Fans of Sturgill Simpson have been getting a look into his diverse musical self with the three very different solo albums he's released since 2013 — High Top Mountain, Metamodern Sounds in Country Music and his latest piece of counter-country, A Sailor's Guide to Earth. But Simpson has always been guarded when it comes to his personal thoughts, so his appearance on Marc Maron's influential WTF podcast today was a revealing treat.
Maron is famous for wide-ranging, in-depth and often hilarious interviews with big names in pop culture, including everyone from President Obama to Louis CK and Gary Shandling, and he got Simpson to open up in a way that the singer-songwriter has been reluctant to do in the past.
Here are five things we learned from Simpson's visit to the WTF podcast:
1. A Sailor's Guide to Earth was intended as an actual life guide for Simpson's 2-year-old son.
Conceptually it's a letter from a parent to a child, and the narrative was laid out before Simpson even had the songs finished. Sailor's Guide starts with a "birth" of sorts, then moves on to what a child might expect in the modern world, before concluding with an uplifting message to not be afraid of death. It also drives home the point that we're all surrounded by love, even when it doesn't seem like it. During the album's "teenage" section, Simpson wasn't sure what to say since he spent those years in a self-described haze, until his wife suggested covering a song from his adolescence: Nirvana's "In Bloom."
2. Simpson has confidence issues.
Much like one of his musical heroes, Marvin Gaye, Simpson struggles with stage fright. "People think I'm pissed off onstage, but really I'm scared shitless and trying to fight through it. Entertaining is an aspect I've had to get a grip on," Simpson told Maron. "Marvin could put out 'Let's Get It On' and sell five million copies so he didn’t have to tour, but you have to now. The only way I'm going to support my family is to tour. I love playing, don't get me wrong. That 90 minutes every night, that's free. We get paid to travel. But every night I have to get myself locked in. There are a thousand people that don't want to be disappointed because they have a lot of expectations."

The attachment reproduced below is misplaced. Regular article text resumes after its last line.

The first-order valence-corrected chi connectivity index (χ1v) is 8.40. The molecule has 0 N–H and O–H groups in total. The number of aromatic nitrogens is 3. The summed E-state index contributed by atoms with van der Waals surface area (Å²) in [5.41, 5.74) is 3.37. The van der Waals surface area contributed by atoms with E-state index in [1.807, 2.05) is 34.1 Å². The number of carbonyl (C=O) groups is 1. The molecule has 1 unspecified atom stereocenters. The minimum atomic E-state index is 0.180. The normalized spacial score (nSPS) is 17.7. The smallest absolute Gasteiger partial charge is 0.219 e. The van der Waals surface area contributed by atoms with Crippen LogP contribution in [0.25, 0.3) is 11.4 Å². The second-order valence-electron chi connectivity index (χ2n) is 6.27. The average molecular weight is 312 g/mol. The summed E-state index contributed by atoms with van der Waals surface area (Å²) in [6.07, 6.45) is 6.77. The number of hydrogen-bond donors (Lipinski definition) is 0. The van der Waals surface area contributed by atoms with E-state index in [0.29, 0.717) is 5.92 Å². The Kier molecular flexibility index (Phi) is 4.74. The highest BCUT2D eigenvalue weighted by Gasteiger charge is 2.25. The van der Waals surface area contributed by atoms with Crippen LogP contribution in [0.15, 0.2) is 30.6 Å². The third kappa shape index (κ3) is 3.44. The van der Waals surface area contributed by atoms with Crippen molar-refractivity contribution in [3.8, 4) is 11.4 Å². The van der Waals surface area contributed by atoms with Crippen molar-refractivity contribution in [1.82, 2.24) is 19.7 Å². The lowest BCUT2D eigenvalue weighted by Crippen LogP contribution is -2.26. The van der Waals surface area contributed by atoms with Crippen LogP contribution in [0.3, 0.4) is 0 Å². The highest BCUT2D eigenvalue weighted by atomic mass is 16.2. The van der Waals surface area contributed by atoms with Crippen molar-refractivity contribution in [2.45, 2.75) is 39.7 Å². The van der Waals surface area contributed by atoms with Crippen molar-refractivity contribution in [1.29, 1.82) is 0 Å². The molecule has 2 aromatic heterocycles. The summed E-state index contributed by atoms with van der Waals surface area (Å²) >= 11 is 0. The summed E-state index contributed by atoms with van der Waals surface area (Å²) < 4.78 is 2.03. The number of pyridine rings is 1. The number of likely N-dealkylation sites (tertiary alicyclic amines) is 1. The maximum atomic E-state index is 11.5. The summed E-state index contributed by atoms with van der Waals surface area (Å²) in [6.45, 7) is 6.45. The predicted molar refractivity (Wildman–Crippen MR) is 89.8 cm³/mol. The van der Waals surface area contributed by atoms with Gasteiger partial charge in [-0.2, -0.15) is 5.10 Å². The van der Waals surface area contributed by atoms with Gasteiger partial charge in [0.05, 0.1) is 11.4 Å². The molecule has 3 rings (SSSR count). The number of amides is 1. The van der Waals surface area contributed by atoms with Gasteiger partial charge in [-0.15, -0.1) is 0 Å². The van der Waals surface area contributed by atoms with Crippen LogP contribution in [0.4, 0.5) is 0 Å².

3. The cover art to Metamodern Sounds in Country Music was a joke.
"That was me being a smartass. I wanted to make the tackiest album cover of all time and juxtapose it with the tin-type photos that were going on at the time, but even a more ancient version of it, so it’s a painting of a black and white photo on a space background," Simpson revealed. "It's all a joke — the title is Metamodern Sounds in Country Music. I'm paying homage to Ray [Charles], but I needed to take myself a little less seriously at the time because [High Top Mountain] was such a serious record."
4. He predicts a coming wave of mainstream "authentic country" artists.
"People were fed up with what they saw as a lack of recognition for 'authentic country,' but I knew [I] wouldn’t change anything. I got the 'Savior of Country Music' title and knew they would be let down," Simpson said. "The industry propagates things it stands to benefit from and I knew the change had to come from the inside. A guy like me or Jason [Isbell], we can kick down doors all day but we're not going to be the ones to walk through them. . . . [The industry] is welcoming in new ones like Chris Stapleton. . .but both fortunately and unfortunately I think in the next few years you're going to see Music Row pumping out versions 1 through 37 of their 'authentic country singers'" because they know right now they kind of look like assholes.
5. He takes some responsibility for country parody artist Wheeler Walker Jr., the alter-ego of comic Ben Hoffman. "I introduced Ben Hoffman to Dave Cobb [who produced Walker's album Redneck Shit] because I was like, 'This kinda has to happen.' But I told him, 'You can't puss-cake out halfway through. You can't tiptoe, it's gotta be full fucking [Andy] Kaufman or I don't ever want to see you again.' It was on the Billboard country chart, which I think is fucking brilliant. It needs to be made fun of and I don't just mean the mainstream. People get so hung up on, 'This ain't real country' and it's like, 'Who fucking cares?'"